Oh, Mom! Older Parent’s Desire to Age in Place Tests Family

Marni

By Marni Jameson

Oh, Mom! Older Parent’s Desire to Age in Place Tests Family August 26, 2016

By Marni Jameson

“Mom!” I overhear DC saying to his mother, whose hand is in the nut bowl. “You can’t eat nuts. You don’t have your teeth in!”

Oh, Mom. It’s a refrain we’re uttering often lately, part in head-shaking humor, part in grave concern.

My mother-in-law, who is 86, was living with us until last week. DC had brought her down from Pittsburgh for a year-long month to size her up and figure out what kind of help she needed. He’d noticed changes. She’d been forgetting to pay bills, had lost weight she couldn’t afford, and had trouble finding words.

At our home, she donned strange outfits: tank tops over sweatshirts over nightgowns, with a towel cape. She said odd things: How long have you lived with the Amish? And she put her dirty clothes in the dishwasher.

One day, early in her visit while DC and I were at work, she wandered from the house, ended up down the street at the neighbors’. They didn’t know where she belonged, so called the police, who called DC at work.

“What were you doing?” he asked when he retrieved her.

“Going home.”

“It’s a mighty long walk from Orlando to Pittsburgh.”

“I want to go home.”

“We’re trying to help you.”

Oh, Mom.

We hired a home health professional to stay with Mom on weekdays. The kind, patient woman helped Mom get dressed, made her lunch, kept her company and took her on outings – well, one outing. At the park, Mom yelled to passersby that she was being held prisoner and tried to run away.

Here we thought figuring out what kind of help Mom needed would be the hard part. But far harder was getting Mom to agree. She does not want help. She does not want companion care. She does not want to be at our house. And above all, she does not want to be “sent away.” She just wants to go home, to the house she has lived in for 45 years.

Home. That powerful word, that place that holds us with the magnetic pull of the earth. I respect every person’s right to be there for as long as they can.

But how long that is, who’s to say? I’m not an ethicist, or moralist, or philosopher, but I can tell you: This area is so grey it’s black.

I have ridden through these rough waters with my parents, and now I’m watching, somewhat mutely, as DC and his sister, like millions of adult children past, present and future, stand at a crossroads, stalled at

the intersection of freedom and safety, facing that Sophie’s Choice: to override or honor a parent’s wish to stay independent.

Last week, Mom went home to Pittsburgh, where DC and his sister, who lives there, cobbled together a plan: His sister and her three grown sons would stop in often, and a home care companion would visit daily for several hours.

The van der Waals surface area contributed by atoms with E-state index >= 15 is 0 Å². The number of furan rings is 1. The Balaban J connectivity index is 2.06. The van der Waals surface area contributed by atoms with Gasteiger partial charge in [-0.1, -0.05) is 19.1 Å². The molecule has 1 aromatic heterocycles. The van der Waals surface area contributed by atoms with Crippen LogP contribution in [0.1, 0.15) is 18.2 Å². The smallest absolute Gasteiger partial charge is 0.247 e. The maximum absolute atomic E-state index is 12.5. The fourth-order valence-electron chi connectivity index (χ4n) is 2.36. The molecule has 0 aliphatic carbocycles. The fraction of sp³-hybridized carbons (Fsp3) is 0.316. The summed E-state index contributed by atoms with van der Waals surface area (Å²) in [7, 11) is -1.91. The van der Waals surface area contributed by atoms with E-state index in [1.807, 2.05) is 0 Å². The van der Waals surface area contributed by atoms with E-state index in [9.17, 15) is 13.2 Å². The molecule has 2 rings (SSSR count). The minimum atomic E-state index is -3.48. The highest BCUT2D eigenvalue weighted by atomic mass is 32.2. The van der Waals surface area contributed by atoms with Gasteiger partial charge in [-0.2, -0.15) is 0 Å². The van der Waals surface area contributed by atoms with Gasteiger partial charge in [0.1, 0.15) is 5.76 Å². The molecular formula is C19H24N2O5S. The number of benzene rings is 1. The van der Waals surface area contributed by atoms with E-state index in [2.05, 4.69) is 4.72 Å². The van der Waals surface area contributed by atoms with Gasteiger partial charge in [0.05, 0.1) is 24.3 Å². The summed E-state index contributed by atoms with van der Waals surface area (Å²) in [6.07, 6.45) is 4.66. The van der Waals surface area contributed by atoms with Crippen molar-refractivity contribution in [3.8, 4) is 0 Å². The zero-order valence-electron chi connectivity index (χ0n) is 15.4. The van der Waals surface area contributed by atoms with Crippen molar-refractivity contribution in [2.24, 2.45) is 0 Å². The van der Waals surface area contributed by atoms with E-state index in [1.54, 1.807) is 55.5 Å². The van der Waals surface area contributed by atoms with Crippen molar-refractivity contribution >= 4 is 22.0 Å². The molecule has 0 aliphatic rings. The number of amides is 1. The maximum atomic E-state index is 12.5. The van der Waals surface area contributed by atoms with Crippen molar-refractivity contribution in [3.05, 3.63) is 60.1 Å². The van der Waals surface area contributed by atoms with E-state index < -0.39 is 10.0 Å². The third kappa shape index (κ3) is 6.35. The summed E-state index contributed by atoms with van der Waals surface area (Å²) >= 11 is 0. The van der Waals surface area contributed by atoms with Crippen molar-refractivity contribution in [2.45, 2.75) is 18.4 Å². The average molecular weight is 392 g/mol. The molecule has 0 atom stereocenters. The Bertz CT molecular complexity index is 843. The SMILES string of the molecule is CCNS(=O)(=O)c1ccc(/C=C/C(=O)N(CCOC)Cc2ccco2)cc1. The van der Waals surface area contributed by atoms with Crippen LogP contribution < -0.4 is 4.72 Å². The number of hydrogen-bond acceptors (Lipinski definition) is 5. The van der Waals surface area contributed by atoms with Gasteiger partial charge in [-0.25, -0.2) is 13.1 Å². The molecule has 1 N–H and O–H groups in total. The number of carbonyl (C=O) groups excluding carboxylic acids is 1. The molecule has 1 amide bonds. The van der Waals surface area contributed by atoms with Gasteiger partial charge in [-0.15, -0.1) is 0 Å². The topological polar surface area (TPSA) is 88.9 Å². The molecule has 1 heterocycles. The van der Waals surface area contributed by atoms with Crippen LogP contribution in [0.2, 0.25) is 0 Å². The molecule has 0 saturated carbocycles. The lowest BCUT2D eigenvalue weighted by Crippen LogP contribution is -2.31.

That lasted one day, then Mom locked the door and refused to let the companion in. That was that.

Oh, Mom.

Now comes the part where I am supposed to have an easy cookie-cutter answer. I do not. However, I did glean these bits of wisdom from the National Association of Senior Move Managers, an organization whose professionals encounter all brands of resistance from seniors in transition.

Size them up. When deciding whether a loved one needs help at home and how much, use the following sliding scale, said MaryKay Buysse, NASMM executive director:

Emergencies- How well could they handle an emergency? Could they get out the door on their own, or do they need assistance?

Physical ability- How much help do they need doing activities of daily living, getting up, bathing, dressing and fixing meals?

Socialization- How often in the last six months has the person gotten out to, say, church, shopping, or lunch with a friend? Isolation is one of the biggest reasons seniors need a change.

Mental ability- How clear is their thinking? Are they oriented in time and have little to no memory impairment, or are they disoriented, confused and forgetful?

Get an expert opinion- Geriatric care managers or gerontologists are trained to assess the elderly, and can offer good objective advice and resources. You can find services and support from the Aging Life Care Association, www.aginglifecare.org.

Get ahead of disaster- Ideally, Buysse said, she likes families to work proactively to keep elders safe, “but the reality is, 99 percent wait for a crisis.”

Modify the home- Help the senior age in place by modifying the home to make it safer: put grab bars in bathrooms, plug in nightlights, remove trip hazards such as area rugs and clutter, add deadbolts to doors leading to stairways, install lever handles in place of door knobs, and, if necessary, remove knobs from the stove, said Katie Hustead, NASMM president elect and owner of Paper Moon Moves, in Brooklyn.

Show them the options-  “Elderly clients often resist moving into independent or assisted living centers because they think they’re going the ‘The Home,’” said Hustead, “which they think is this awful place. Then they visit, have lunch, and see how nice it can be.”

Respect their wishes- Let the senior have as much control as possible. “Even if they have dementia, try not to make them feel forced into something,” said Hustead. Easier said than done.

Syndicated columnist Marni Jameson is the author of two home and lifestyle books, and the newly released Downsizing the Family Home – What to Save, What to Let Go (Sterling Publishing 2016).

CAPTION: Aging in Place — Given a choice, most seniors want to age at home, which is ideal, when it’s possible. Photo courtesy of Urchenkojulia|Dreamstime.com.

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